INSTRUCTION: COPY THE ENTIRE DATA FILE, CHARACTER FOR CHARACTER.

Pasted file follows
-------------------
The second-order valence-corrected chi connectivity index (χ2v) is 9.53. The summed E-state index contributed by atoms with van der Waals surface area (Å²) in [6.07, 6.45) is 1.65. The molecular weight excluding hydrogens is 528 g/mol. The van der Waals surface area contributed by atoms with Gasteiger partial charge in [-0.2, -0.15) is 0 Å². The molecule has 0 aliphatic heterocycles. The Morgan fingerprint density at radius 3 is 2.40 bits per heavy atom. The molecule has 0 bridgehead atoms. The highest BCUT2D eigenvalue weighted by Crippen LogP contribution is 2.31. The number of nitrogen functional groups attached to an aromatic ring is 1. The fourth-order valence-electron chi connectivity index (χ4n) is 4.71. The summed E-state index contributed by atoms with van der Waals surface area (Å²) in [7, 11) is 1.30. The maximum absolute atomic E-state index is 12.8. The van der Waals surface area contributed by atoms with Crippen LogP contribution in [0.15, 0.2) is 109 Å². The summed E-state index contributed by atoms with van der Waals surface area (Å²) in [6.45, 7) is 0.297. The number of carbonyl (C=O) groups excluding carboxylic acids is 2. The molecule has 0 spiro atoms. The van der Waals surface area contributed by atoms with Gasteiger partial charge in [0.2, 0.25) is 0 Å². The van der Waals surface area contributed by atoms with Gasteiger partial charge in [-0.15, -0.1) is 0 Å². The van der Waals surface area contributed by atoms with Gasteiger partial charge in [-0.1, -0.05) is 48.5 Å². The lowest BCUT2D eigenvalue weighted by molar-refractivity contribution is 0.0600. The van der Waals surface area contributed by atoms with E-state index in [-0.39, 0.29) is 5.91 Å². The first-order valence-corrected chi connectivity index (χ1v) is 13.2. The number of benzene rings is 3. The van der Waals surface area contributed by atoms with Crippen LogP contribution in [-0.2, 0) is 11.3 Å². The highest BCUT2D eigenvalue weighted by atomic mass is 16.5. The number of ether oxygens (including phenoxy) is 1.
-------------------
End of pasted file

The second-order valence-corrected chi connectivity index (χ2v) is 9.53. The summed E-state index contributed by atoms with van der Waals surface area (Å²) in [6.07, 6.45) is 1.65. The molecular weight excluding hydrogens is 528 g/mol. The van der Waals surface area contributed by atoms with Gasteiger partial charge in [-0.2, -0.15) is 0 Å². The molecule has 0 aliphatic heterocycles. The Morgan fingerprint density at radius 3 is 2.40 bits per heavy atom. The molecule has 0 bridgehead atoms. The highest BCUT2D eigenvalue weighted by Crippen LogP contribution is 2.31. The number of nitrogen functional groups attached to an aromatic ring is 1. The fourth-order valence-electron chi connectivity index (χ4n) is 4.71. The summed E-state index contributed by atoms with van der Waals surface area (Å²) in [7, 11) is 1.30. The maximum absolute atomic E-state index is 12.8. The van der Waals surface area contributed by atoms with Crippen LogP contribution in [0.15, 0.2) is 109 Å². The summed E-state index contributed by atoms with van der Waals surface area (Å²) in [6.45, 7) is 0.297. The number of carbonyl (C=O) groups excluding carboxylic acids is 2. The molecule has 0 spiro atoms. The van der Waals surface area contributed by atoms with Gasteiger partial charge in [0.2, 0.25) is 0 Å². The van der Waals surface area contributed by atoms with Gasteiger partial charge in [-0.15, -0.1) is 0 Å². The van der Waals surface area contributed by atoms with Gasteiger partial charge in [-0.1, -0.05) is 48.5 Å². The lowest BCUT2D eigenvalue weighted by molar-refractivity contribution is 0.0600. The van der Waals surface area contributed by atoms with E-state index in [-0.39, 0.29) is 5.91 Å². The first-order valence-corrected chi connectivity index (χ1v) is 13.2. The number of benzene rings is 3. The van der Waals surface area contributed by atoms with Crippen LogP contribution in [-0.2, 0) is 11.3 Å². The highest BCUT2D eigenvalue weighted by atomic mass is 16.5. The number of ether oxygens (including phenoxy) is 1.